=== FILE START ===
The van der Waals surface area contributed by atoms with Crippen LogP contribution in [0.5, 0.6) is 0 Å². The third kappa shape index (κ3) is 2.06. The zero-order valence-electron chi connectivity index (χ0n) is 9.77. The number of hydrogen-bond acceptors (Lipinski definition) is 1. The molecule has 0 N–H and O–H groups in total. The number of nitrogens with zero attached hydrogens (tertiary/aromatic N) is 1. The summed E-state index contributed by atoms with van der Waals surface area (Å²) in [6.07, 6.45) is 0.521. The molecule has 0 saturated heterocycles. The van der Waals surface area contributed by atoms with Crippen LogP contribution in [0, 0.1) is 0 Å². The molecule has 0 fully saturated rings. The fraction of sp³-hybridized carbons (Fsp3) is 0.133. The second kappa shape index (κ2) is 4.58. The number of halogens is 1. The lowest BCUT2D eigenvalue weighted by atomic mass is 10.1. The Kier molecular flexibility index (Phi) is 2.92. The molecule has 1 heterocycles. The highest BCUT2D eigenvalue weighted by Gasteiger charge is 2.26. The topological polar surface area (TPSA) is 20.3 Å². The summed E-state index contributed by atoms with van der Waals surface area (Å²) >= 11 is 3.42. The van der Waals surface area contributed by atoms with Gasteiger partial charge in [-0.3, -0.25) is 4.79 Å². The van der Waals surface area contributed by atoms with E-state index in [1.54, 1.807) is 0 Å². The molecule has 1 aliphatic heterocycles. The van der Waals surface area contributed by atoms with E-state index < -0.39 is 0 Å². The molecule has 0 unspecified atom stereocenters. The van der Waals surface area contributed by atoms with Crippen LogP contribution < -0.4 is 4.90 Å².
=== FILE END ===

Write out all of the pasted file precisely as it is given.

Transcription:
The van der Waals surface area contributed by atoms with Crippen LogP contribution in [0.5, 0.6) is 0 Å². The third kappa shape index (κ3) is 2.06. The zero-order valence-electron chi connectivity index (χ0n) is 9.77. The number of hydrogen-bond acceptors (Lipinski definition) is 1. The molecule has 0 N–H and O–H groups in total. The number of nitrogens with zero attached hydrogens (tertiary/aromatic N) is 1. The summed E-state index contributed by atoms with van der Waals surface area (Å²) in [6.07, 6.45) is 0.521. The molecule has 0 saturated heterocycles. The van der Waals surface area contributed by atoms with Crippen LogP contribution in [0, 0.1) is 0 Å². The molecule has 0 fully saturated rings. The fraction of sp³-hybridized carbons (Fsp3) is 0.133. The second kappa shape index (κ2) is 4.58. The number of halogens is 1. The lowest BCUT2D eigenvalue weighted by atomic mass is 10.1. The Kier molecular flexibility index (Phi) is 2.92. The molecule has 1 heterocycles. The highest BCUT2D eigenvalue weighted by Gasteiger charge is 2.26. The topological polar surface area (TPSA) is 20.3 Å². The summed E-state index contributed by atoms with van der Waals surface area (Å²) >= 11 is 3.42. The van der Waals surface area contributed by atoms with Gasteiger partial charge in [-0.3, -0.25) is 4.79 Å². The van der Waals surface area contributed by atoms with E-state index in [1.54, 1.807) is 0 Å². The molecule has 1 aliphatic heterocycles. The van der Waals surface area contributed by atoms with E-state index < -0.39 is 0 Å². The molecule has 0 unspecified atom stereocenters. The van der Waals surface area contributed by atoms with Crippen LogP contribution < -0.4 is 4.90 Å².